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  • Rev Horror

Aware of the Wolf

Dir. Joshua Nelson (2023)

A motivational speaker awakens the wolf inside of his students.


Director Joshua Nelson's previous film The Things We Cannot Change was an interesting take on vampirism through the lens of an addiction group, a humorous take on the genre that was fairly well done and an entertaining watch. This time around, he takes aim at a harder subject, focusing his sights on the werewolf genre by critiquing self help seminars. Whatever inspired Nelson, whether it is personal experience with self-help or just a general focus on mental health issues, he's done a pretty good job of relating the industry surrounding personal shortcomings to horror, and he does so in a very watchable way for an indie film producer. Unfortunately, there are some problems with the film that are hard to overcome, most obviously the lack of ability to provide enough werewolf to make the movie a true werewolf movie.


Terry (Tony Murphy) is a self-help guru, running a business called Terry's Transformations. Utilizing the methods perfected by pickup artists and practiced by lonely incels and men's rights advocates, Terry "negs" his audience by insulting them about everything from their looks to their lack of physical strength. He seeks to emphasize his students' choice of whether they will be predator or prey, a lampoon of the practice by real self-help leaders where they challenge their audiences to become "alphas" in a world full of "betas." By seeking to transform his students, encouraging them to let out their inner beast, he inadvertently

Far be it from me to criticize someone's path to better mental health. I'm well aware of the struggle, both through my line of work and from personal experience. Between medication, psychological counseling, and, yes, even self-help groups, there is improvement to be had for those who seek it and are willing to put in the work. It's not easy, and it's not usually immediately successful, but people who are willing to put in genuine effort on a regular, daily basis can see improvement. It's difficult for me to imagine, however, these damaged and disturbed people actually finding peace and effect through Terry's methods. Insulting people who are seeking to better their life seems, well... predatory. I suppose that is part of the message at the core of the film, however, that sometimes the people who are claiming to help are just as predacious of their audience as the people they are seeking to escape.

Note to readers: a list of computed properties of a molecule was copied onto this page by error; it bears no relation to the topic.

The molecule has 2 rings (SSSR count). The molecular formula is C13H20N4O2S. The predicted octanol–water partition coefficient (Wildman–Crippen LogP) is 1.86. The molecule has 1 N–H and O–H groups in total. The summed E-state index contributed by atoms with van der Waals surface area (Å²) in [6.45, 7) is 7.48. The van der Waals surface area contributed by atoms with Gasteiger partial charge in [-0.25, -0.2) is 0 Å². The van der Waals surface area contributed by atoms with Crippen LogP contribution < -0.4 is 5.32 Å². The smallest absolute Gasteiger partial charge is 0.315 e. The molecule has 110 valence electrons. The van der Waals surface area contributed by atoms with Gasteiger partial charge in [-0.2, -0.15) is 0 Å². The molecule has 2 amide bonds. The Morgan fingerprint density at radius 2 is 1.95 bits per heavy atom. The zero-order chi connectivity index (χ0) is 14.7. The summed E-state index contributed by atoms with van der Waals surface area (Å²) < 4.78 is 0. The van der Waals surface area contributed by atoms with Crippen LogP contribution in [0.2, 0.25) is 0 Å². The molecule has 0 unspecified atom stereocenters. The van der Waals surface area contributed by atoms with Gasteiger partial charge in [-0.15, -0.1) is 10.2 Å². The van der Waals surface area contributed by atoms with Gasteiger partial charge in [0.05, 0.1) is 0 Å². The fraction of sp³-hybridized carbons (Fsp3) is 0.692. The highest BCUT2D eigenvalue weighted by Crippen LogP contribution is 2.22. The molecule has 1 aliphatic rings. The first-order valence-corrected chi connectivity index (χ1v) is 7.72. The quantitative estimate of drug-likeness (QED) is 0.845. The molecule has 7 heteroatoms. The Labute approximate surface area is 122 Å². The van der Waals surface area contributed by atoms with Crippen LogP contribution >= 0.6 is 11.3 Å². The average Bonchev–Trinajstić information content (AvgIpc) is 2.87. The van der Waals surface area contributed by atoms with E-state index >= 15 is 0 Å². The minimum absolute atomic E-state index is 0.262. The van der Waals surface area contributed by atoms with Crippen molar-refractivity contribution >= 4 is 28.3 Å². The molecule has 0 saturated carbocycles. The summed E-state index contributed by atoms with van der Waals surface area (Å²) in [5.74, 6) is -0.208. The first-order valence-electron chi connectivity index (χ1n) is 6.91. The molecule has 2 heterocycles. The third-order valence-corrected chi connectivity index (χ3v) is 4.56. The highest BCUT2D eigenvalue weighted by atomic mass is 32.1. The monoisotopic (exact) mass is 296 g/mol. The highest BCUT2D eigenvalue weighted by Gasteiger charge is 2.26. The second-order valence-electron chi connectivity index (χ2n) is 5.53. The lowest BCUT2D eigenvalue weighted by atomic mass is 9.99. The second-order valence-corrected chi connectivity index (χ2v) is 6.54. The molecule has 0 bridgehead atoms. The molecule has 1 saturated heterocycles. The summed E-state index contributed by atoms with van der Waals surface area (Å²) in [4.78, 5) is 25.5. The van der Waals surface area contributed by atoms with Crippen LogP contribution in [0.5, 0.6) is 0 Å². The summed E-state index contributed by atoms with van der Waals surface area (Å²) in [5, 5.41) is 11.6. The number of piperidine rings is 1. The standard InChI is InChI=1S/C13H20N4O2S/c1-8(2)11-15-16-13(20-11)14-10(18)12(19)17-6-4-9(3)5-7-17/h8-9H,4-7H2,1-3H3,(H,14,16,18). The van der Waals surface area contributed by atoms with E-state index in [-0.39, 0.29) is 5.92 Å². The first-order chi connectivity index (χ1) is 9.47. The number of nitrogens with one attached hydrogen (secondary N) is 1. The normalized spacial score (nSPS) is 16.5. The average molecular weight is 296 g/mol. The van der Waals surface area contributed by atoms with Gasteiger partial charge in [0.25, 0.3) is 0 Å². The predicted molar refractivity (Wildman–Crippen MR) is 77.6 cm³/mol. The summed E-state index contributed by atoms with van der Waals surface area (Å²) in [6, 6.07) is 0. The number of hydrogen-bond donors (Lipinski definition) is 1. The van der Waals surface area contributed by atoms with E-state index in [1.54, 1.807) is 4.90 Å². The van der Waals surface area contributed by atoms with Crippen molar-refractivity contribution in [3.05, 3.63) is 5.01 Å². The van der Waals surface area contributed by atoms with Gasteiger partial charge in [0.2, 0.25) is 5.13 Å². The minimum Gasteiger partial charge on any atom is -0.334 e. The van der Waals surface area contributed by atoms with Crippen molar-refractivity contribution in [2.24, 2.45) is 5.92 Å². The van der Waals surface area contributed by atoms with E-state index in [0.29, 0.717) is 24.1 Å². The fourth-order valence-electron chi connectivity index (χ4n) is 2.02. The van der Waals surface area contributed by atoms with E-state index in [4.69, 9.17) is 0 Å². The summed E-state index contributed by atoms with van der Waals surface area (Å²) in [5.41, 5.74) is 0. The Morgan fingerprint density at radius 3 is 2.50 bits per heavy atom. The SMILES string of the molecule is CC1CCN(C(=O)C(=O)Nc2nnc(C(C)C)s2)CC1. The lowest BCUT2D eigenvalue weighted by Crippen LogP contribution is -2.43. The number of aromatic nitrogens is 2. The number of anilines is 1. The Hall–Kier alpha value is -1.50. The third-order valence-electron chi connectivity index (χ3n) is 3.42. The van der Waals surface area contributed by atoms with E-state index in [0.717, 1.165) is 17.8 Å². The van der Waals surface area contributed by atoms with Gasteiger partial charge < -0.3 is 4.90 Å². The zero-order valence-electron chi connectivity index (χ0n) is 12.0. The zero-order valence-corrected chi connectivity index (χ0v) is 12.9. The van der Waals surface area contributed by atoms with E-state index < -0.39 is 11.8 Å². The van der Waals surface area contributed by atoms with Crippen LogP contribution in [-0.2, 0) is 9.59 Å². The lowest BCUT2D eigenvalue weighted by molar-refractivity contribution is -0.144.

While the critique within the film is rather apt and applicable to the self-help industry, there are definitely some faults within the film. The acting is wooden at best in some instances, the plotting of the film fails to make sense at some instances, and far too much of the film is dedicated to depicting the tragedy porn of these people's lives than it is on werewolf horror. In fact, it's difficult to really classify it as horror at all, instead being more of a vauely-werewolf drama throughout most of the runtime. That isn't necessarily a criticism, of course: there's nothing wrong with an indie drama. I don't think that's what the film was going for, however, and it feels like a movie that had too small of a budget and was forced to focus heavily on the dialogue instead of the action.

Once the film finally does get to the werewolf part of the werewolf movie, it struggles mightily in delivering something the audience wants to see. The effects ability are there, but it's rarely used. The werewolf looks cool, from what little the audience is allowed to see it. And while Tony Murphy, by far the star of the film, does a pretty decent job in his role, the rest of the characters feel more like caricatures of wounded people than they do a real part of a serious film. Director Joshua Nelson is clearly talented, and he has some legitimately good ideas. I feel like with an improved ability to edit his ideas, he really could create something incredible. Unfortunately, this one isn't quite it. It's still an entertaining watch, however, and even has a few moments of the type of batshit insanity that will draw in the indie horror fans.


Who this movie is for: Indie horror lovers, Werewolf movie fans, Tony Robbins


Bottom line: Aware of the Wolf struggles to really find its footing as anything other than a drama, but it's decent in that regard, and when it finally does make its way more into the realm of horror, it's handled well enough to be entertaining. It's also relatively depressing, so if you're wanting to watch this as a horror comedy celebration of increased mental health, it's probably not gonna be your jam. I definitely recommend checking it out for yourself, however, and I'm always going to encourage indie horror creators to keep making shit for me to watch, because I'm damn sure gonna watch it. Joshua Nelson is talented enough that eventually he's going to hit a home run, even if this one doesn't quite knock it out of the park.

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